Slaughterhouse-Five

sl5The Short Version: Billy Pilgrim has come unstuck in time – and as he bounces between the decades of his life (a young man, an optometrist, a prisoner of war in Dresden, a prisoner of aliens on Tralfamadore), the novelist creating him considers his own time in Dresden and how best to write about it.

The Review: It feels fitting to me that the first review I’m publishing in 2017 is of a book that needs no review. Slaughterhouse-Five is the Vonnegut we’ve all read, sometime in high school probably. I myself can’t recall the first time I read it – it feels like it would’ve been senior year but it could’ve been college and anyway I start thinking and suddenly I’m bound to be as unstuck in time as the author or his creation.

But, in that pleasant way that classics often provide for their readers, Slaughterhouse-Five feels like the one book we probably all ought to read in 2017 – for the first time or for the hundredth – because, well, this is our world now and Kurt, unfortunately, has been dead these last ten years. What might he’ve said about the last decade? On the one hand, we can only imagine. On the other, we don’t need to: he said all that a person could possibly say about our world while he was around. This is not his best book (that’s probably, for my money so far, Mother Night) but it is, with good reason, the one we all read: because it speaks most broadly to the things he wanted us, as readers and as humans, to grapple with.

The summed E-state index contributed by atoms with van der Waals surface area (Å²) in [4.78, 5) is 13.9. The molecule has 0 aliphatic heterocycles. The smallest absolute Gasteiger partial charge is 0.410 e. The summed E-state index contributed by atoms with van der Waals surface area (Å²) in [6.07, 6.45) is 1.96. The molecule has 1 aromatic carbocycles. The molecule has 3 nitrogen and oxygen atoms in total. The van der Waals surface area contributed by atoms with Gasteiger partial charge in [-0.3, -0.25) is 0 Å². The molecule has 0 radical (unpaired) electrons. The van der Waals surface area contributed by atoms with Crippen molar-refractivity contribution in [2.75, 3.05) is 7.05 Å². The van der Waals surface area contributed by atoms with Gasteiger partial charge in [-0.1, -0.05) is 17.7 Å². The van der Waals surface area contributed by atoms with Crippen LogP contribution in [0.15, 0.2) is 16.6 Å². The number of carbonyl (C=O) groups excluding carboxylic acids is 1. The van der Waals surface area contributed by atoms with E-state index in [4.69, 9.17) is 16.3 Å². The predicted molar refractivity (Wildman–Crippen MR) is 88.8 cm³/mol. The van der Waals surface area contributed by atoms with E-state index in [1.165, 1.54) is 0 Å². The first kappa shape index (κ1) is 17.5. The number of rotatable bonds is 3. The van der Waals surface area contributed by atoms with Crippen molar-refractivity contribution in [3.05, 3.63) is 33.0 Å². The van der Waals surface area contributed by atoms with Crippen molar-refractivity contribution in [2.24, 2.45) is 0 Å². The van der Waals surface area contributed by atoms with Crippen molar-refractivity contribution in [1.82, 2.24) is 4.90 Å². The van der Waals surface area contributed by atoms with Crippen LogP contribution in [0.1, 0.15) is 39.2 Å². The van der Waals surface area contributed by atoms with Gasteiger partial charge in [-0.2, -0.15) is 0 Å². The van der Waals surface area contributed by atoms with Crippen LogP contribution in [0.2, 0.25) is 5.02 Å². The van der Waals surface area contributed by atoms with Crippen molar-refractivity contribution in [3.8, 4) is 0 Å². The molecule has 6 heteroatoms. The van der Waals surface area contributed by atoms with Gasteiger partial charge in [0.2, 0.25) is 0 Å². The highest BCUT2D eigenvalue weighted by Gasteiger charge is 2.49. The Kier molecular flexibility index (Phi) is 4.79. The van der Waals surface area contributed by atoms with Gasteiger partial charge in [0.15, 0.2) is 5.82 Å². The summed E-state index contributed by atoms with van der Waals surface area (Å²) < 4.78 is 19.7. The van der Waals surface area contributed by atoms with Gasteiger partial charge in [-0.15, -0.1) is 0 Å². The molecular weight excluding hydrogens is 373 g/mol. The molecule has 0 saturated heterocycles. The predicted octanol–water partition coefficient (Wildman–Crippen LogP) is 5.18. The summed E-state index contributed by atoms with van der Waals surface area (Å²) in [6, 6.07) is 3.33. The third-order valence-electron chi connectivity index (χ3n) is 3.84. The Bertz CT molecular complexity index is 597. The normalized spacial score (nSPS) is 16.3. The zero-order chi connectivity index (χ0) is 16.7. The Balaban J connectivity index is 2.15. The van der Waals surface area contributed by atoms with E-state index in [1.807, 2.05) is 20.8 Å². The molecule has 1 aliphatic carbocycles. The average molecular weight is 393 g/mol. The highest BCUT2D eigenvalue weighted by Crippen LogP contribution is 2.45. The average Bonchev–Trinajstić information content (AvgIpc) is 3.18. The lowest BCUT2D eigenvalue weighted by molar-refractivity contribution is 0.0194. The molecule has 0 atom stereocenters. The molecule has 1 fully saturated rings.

Take this passage from near the end of the novel, one I’d forgotten about until this most recent re-read:

Robert Kennedy, whose summer home is eight miles from the home I live in all year round, was shot two nights ago. He died last night. So it goes.
Martin Luther King was shot a month ago. He died, too. So it goes.
And every day my government gives me a count of corpses created by military science in Vietnam. So it goes.
My father died many years ago now – of natural causes. So it goes. He was a sweet man. He was a gun nut, too. He left me his guns. They rust.

Sweet Christmas, those last lines cut right through any bullshit you might’ve built up around your heart and if they don’t affect you, it’s quite possible you’re truly inhuman or at least inhumane. As we descend (I can’t think of a better verb) into 2017, the first year in which we’ll be ruled by a composite of knockoff authoritarianism, adolescent cluelessness, and altogether more frightening mandatory conservativism, I rather want to post this on my wall as a reminder. Kurt’s father was a gun nut; Kurt clearly doesn’t like those guns. Guns killed so many, great and ordinary; it is possible to like guns and still be a ‘sweet’ person. These are reminders, both of the fear and sadness that consume our world… and of the essential goodness that is possible in humanity. How else could one read it, and survive?